The Bureau of Alcohol, Tobacco and Firearms (ATF) is seeking information about the 15 buildings and 144 vehicles set on fire in Baltimore during riots that broke out Monday night -- and the federal agency is ready to pay as much as $10,000 for it. The riots grew out of protests over the death of Freddie Gray, a city resident who sustained a fatal spinal injury while in police custody following his arrest.

Ten thousand dollars is the same amount the ATF offered for information leading to the arrest of anyone involved in similar arson cases in Ferguson, Missouri, where unrest surged when a grand jury failed to indict a white police officer on murder charges after he shot and killed Michael Brown, an unarmed black teen, in August.

Baltimore firefighters battled blazes throughout Monday night and into Tuesday, mostly at convenience and liquor stores looted in the chaos. The Baltimore ATF Field Division requested assistance from the agency’s national response team Tuesday after a night of violence, looting and property destruction.

Baltimore police were largely conservative in their actions Monday, in many cases opting to block protesters with line formations rather than employ pepper spray and tear gas. Smaller, peaceful weekend demonstrations gave way to violent riots on Monday night after the funeral of 25-year-old Gray, who died under unknown circumstances. Much of the rioting took place in the low-income areas of Baltimore, where frustration over the city’s police practices and the lack of services available to its poor boiled over.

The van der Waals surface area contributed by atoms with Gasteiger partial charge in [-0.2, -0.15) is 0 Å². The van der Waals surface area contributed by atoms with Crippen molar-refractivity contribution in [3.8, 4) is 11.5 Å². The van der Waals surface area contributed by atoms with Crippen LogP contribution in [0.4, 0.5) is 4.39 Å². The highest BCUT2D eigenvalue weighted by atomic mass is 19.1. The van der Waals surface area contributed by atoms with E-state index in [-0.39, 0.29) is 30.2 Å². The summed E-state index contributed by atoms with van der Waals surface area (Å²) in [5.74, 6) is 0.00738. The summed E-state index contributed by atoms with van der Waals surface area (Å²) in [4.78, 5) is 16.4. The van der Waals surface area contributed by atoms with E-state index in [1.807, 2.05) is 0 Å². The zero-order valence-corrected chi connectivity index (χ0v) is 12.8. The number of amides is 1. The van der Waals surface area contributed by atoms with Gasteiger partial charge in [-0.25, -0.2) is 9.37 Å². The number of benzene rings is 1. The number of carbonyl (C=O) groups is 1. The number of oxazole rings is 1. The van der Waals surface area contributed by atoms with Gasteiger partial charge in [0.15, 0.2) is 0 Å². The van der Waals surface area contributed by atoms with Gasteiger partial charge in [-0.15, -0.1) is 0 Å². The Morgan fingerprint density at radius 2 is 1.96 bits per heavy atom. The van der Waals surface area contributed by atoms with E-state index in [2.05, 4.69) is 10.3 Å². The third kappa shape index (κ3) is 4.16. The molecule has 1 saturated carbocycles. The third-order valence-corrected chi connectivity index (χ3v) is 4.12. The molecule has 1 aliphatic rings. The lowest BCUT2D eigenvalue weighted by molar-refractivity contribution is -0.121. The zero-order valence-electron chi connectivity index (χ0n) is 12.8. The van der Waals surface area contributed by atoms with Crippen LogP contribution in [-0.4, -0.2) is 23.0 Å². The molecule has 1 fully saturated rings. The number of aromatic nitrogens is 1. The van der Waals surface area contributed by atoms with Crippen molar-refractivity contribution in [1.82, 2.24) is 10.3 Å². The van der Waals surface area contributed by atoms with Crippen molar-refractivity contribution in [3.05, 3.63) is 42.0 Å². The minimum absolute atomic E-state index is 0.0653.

The three-alarm fire that engulfed a senior center under construction on Broadway Street was the most destructive. The ATF is trying to determine whether the blaze was arson or an accident. A CVS Pharmacy also burned to the ground. Several police vehicles were among those set alight. WJLA reported that someone sliced a fire hydrant hose line firefighters were using to battle the CVS fire, greatly hindering their ability to keep it under control. The ATF operates specialized task forces to handle such cases.

“ATF Baltimore has more than 50 special agents available to assist with the multiple ongoing arson investigations,” read a Tuesday ATF press release. “The ATF Baltimore Field Division’s Arson & Explosives Group is working at numerous fire scenes. The group has access to several Certified Fire Investigators (CFI’s), highly trained special agents who provide technical support, analysis and assistance in fire origin and cause determination for arson investigation.”